But it is not long before their shots are answered by incoming rounds whistling past our heads.

Journalists and fighters alike dive for cover as another volley crackles down. By this time the music has stopped and the party atmosphere around some of the anti-Gaddafi forces makes way for bossy orders for us to move out of the area.

Our team hops back in our trusty minibus and we move off down the road. A few hundred metres further on, we stop again only to find we are still in range of the rockets and artillery being fired out of Bani Walid.

So in between hasty camera shots of the crumps and billowing smoke, we move off down the road again.

From our next layby, we watch and listen to the familiar sound of planes circling overhead before loud explosions echo off the stony hills around us.

They have sent in the cavalry and the Allah u Akbars begin all over again.

Libya: More Bloodshed In Battle For Bani Walid

As convoys of anti-Gaddafi troops move forward towards Bani Walid, more bloodshed is predicted in the effort to take one of Muammar Gaddafi’s remaining strongholds.

At regular intervals, ambulances screech by in the opposite direction towards the clinic in the nearest village fifty kilometres away.

The reinforcements from the north started the day at the mosque, praying for victory in their hometown, before heading to the front line.

The National Transitional Council’s negotiator for the area, Abdullah Kenshil told us they have about 4,000 rebel fighters surrounding the collection of hamlets in the valley.

It is thought there are only around 50 die-hard Gaddafi supporters holed up in the area, but they have had time to prepare for what may well be their last stand.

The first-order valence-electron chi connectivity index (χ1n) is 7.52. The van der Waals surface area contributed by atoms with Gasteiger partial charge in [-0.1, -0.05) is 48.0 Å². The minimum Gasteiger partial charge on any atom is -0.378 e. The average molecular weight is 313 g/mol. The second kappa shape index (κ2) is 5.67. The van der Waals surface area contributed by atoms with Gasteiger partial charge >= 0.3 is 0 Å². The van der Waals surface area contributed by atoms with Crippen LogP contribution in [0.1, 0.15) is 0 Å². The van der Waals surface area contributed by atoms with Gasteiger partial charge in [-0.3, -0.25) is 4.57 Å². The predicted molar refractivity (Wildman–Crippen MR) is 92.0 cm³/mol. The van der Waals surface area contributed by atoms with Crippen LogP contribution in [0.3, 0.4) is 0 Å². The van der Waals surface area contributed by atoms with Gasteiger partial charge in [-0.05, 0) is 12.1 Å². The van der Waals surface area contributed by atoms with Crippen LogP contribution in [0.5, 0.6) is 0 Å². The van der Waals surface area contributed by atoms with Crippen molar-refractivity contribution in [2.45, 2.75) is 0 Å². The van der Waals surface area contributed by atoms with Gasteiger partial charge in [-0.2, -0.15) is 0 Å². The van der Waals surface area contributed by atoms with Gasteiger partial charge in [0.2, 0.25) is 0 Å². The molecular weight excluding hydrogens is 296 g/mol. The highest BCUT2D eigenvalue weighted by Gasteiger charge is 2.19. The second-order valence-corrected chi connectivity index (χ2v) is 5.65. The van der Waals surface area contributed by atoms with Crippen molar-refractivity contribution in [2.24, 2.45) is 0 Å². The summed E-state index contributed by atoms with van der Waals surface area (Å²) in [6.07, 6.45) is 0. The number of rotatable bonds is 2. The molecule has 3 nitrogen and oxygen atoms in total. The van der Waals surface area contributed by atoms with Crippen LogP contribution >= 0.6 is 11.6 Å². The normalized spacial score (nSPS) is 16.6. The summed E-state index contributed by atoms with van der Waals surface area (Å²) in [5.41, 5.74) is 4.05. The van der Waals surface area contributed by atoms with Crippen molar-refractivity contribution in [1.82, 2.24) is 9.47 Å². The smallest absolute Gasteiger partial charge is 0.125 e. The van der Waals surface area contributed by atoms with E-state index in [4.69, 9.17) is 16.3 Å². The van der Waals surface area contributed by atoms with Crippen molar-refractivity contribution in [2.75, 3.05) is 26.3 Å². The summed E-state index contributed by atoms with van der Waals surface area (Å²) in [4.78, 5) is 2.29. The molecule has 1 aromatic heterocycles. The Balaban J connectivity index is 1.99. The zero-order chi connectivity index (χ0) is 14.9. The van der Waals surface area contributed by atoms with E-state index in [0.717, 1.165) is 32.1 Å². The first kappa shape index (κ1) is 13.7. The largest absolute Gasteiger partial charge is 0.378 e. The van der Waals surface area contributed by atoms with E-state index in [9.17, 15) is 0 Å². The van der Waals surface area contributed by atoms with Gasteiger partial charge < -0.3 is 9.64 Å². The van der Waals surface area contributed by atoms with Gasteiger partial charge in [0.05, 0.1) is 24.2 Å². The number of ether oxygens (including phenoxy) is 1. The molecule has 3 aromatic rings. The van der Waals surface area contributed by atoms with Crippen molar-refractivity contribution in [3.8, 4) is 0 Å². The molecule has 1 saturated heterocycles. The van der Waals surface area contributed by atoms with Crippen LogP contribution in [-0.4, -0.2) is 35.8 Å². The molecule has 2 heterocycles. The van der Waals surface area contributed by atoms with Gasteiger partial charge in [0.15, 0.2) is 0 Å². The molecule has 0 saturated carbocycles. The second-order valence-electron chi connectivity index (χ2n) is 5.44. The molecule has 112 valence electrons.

When the fighters launched their assault on Friday evening, they faced difficult terrain and a barrage of heavy weaponry including rockets and artillery.

They claim their enemy is using residents’ houses as bases and firing points, making it almost impossible to fire back without risking the lives of civilians.

Abdullah Kenshil is optimistic they can take the town but says he is determined they will do it legally and while respecting human rights.

He has issued a directive to all troops, demanding: “You will not enter houses; you will not hurt the people. You will not fire in the air; prisoners will be captured and judged through the courts…”

But there is already tension between the different communities and leaders involved in the battle.

:: Pictures – Anti-Gaddafi Forces Close In On Bani Walid

The Bani Walid commanders refused to wait for the deadline imposed by Benghazi’s National Transitional Council but say the early attack was justified.

“They are inside the city, they are fighting with snipers. They forced this on us and it was in self-defence,” said Abdullah Kenshil.

And the people of Bani Walid are determined to claim this victory as theirs alone -reluctant to allow so-called ‘foreign’ fighters onto their land.

They are proud and historically very independent and they are keen to capture the “Big Fish” Abdullah Kenshil says is personally pulling the strings behind the fierce resistance in the town.